“And he was great,” Trump said, according to Corcoran’s notes. “And he, so she didn’t get in any trouble because he said that he was the one who deleted them.”
That same day, Trump allegedly told Corcoran (again per Corcoran’s notes), “Wouldn’t it be better if we just told them we don’t have anything here?” And, “Well, look, isn’t it better if there are no documents?”
By early June, Corcoran made this note about an exchange with Trump, after Corcoran had searched the boxes:
He made a funny motion as though — well okay why don’t you take them with you to your hotel room and if there’s anything really bad in there, like, you know, pluck it out. And that was the motion that he made.(Video) Without Naming Trump, His Republican Rival Desantis Condemns His Indictment | Trump Indictment News
Corcoran specified that Trump “didn’t say that.” But the message from Trump — long known for suggestive comments in such situations — had apparently gotten across by that point.
Corcoran, whose notes were predicted to figure significantly in the case, appears likely to be a major witness as it moves forward.
Here are the 37 charges against Trump and what they mean
3. A rebuttal to the whataboutism
Without saying so directly, the indictment offers a counterpoint to Trump defenders’ efforts to whatabout his behavior by comparing it to others like President Biden also having classified documents where they shouldn’t have.
All of the indicted conduct pertains to events that occurred after the subpoena for the documents was issued in May 2022. It is not about merely having the documents in the first place.
Biden, Trump and classified documents: An explainer
Repeatedly, the charges begin by stating, “From on or about May 11, 2022” — the date of the subpoena for “documents bearing classification markings.”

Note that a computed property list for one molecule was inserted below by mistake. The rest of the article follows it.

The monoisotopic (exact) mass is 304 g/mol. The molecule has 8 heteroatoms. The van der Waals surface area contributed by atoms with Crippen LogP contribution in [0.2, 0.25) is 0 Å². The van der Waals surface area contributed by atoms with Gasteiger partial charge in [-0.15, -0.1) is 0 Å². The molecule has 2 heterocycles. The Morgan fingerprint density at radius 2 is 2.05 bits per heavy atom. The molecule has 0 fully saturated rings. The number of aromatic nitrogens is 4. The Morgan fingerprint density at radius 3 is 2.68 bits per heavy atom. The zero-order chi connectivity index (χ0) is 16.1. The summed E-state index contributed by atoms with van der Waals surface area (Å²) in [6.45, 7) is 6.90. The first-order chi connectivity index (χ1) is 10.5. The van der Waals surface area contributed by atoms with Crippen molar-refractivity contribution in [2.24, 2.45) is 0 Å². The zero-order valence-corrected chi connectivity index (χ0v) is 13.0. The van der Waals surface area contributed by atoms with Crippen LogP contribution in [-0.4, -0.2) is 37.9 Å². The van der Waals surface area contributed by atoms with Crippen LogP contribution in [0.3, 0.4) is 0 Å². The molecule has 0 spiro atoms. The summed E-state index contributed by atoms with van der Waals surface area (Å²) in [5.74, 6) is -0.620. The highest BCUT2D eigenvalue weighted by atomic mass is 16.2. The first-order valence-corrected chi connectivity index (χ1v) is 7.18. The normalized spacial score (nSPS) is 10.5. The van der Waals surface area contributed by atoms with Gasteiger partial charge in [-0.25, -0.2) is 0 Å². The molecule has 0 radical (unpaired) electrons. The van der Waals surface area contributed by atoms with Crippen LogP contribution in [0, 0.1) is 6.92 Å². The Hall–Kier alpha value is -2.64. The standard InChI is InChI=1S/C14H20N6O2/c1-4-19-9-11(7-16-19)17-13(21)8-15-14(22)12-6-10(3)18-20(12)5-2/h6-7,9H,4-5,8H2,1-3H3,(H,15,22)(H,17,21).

All of the specific documents listed in the indictment were in Trump’s possession until either June, when Trump’s team voluntarily returned some of them after the subpoena, or August, when the FBI searched Trump’s residence at Mar-a-Lago because not all such documents had been returned.
The indictment references events that happened before that date, including some of the scenes above, but generally only to establish Trump’s knowledge that what he was doing was wrong or to lay out the timeline on elements like Nauta’s role.
In other words, not only is Trump’s case not directly comparable to Biden or former vice president Mike Pence having classified documents, which they quickly turned over, but Trump’s charges are focused on conduct for which there is no known parallel.
More on the Trump classified documents indictment
The latest: Former president Donald Trump’s indictment was unsealed, detailing the charges and allegations of obstruction and conspiracy. On Thursday, Trump said he had been indicted in connection with the discovery of hundreds of classified documents at his Mar-a-Lago home. It’s the second time he has been indicted since March. Get live updates.
What happens next: Trump will appear in federal court in Miami for an arraignment on Tuesday at 3 p.m. Here’s a breakdown of what happens next in the case.
The case: The criminal investigation looks into whether Trump took government secrets with him after he left the White House and obstructed a subsequent investigation. Here’s what to know about the classified documents case.
Can Trump still run for president? While it has never been attempted by a candidate from a major party before, Trump is allowed to run for president while under indictment — or even if he is convicted of a crime.